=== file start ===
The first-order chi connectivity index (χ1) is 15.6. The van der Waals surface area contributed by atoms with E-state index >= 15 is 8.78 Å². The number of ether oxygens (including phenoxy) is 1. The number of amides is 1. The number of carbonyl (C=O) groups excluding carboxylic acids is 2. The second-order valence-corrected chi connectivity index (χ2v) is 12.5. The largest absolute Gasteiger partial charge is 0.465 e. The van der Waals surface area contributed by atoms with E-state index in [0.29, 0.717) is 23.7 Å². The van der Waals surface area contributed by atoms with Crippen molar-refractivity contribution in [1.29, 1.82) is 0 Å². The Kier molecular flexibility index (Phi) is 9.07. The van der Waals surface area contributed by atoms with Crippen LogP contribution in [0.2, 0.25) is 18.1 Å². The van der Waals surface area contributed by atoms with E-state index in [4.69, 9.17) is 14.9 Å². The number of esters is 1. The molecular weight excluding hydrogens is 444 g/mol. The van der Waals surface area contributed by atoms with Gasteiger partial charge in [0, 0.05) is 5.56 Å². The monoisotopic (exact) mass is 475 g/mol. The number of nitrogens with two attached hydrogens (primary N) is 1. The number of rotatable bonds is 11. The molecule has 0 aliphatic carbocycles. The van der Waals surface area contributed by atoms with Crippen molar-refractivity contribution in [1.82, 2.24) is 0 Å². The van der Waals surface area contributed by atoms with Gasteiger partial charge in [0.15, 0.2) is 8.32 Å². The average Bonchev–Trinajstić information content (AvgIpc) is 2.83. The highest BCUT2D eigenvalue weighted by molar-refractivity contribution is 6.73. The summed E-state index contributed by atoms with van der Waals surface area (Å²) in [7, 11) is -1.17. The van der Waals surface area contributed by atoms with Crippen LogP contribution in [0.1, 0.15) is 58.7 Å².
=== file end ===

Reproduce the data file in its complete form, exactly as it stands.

The first-order chi connectivity index (χ1) is 15.6. The van der Waals surface area contributed by atoms with E-state index >= 15 is 8.78 Å². The number of ether oxygens (including phenoxy) is 1. The number of amides is 1. The number of carbonyl (C=O) groups excluding carboxylic acids is 2. The second-order valence-corrected chi connectivity index (χ2v) is 12.5. The largest absolute Gasteiger partial charge is 0.465 e. The van der Waals surface area contributed by atoms with E-state index in [0.29, 0.717) is 23.7 Å². The van der Waals surface area contributed by atoms with Crippen molar-refractivity contribution in [1.29, 1.82) is 0 Å². The Kier molecular flexibility index (Phi) is 9.07. The van der Waals surface area contributed by atoms with Crippen LogP contribution in [0.2, 0.25) is 18.1 Å². The van der Waals surface area contributed by atoms with E-state index in [4.69, 9.17) is 14.9 Å². The number of esters is 1. The molecular weight excluding hydrogens is 444 g/mol. The van der Waals surface area contributed by atoms with Gasteiger partial charge in [0, 0.05) is 5.56 Å². The monoisotopic (exact) mass is 475 g/mol. The number of nitrogens with two attached hydrogens (primary N) is 1. The number of rotatable bonds is 11. The molecule has 0 aliphatic carbocycles. The van der Waals surface area contributed by atoms with Crippen molar-refractivity contribution in [1.82, 2.24) is 0 Å². The van der Waals surface area contributed by atoms with Gasteiger partial charge in [0.15, 0.2) is 8.32 Å². The average Bonchev–Trinajstić information content (AvgIpc) is 2.83. The highest BCUT2D eigenvalue weighted by molar-refractivity contribution is 6.73. The summed E-state index contributed by atoms with van der Waals surface area (Å²) in [7, 11) is -1.17. The van der Waals surface area contributed by atoms with Crippen LogP contribution in [0.1, 0.15) is 58.7 Å².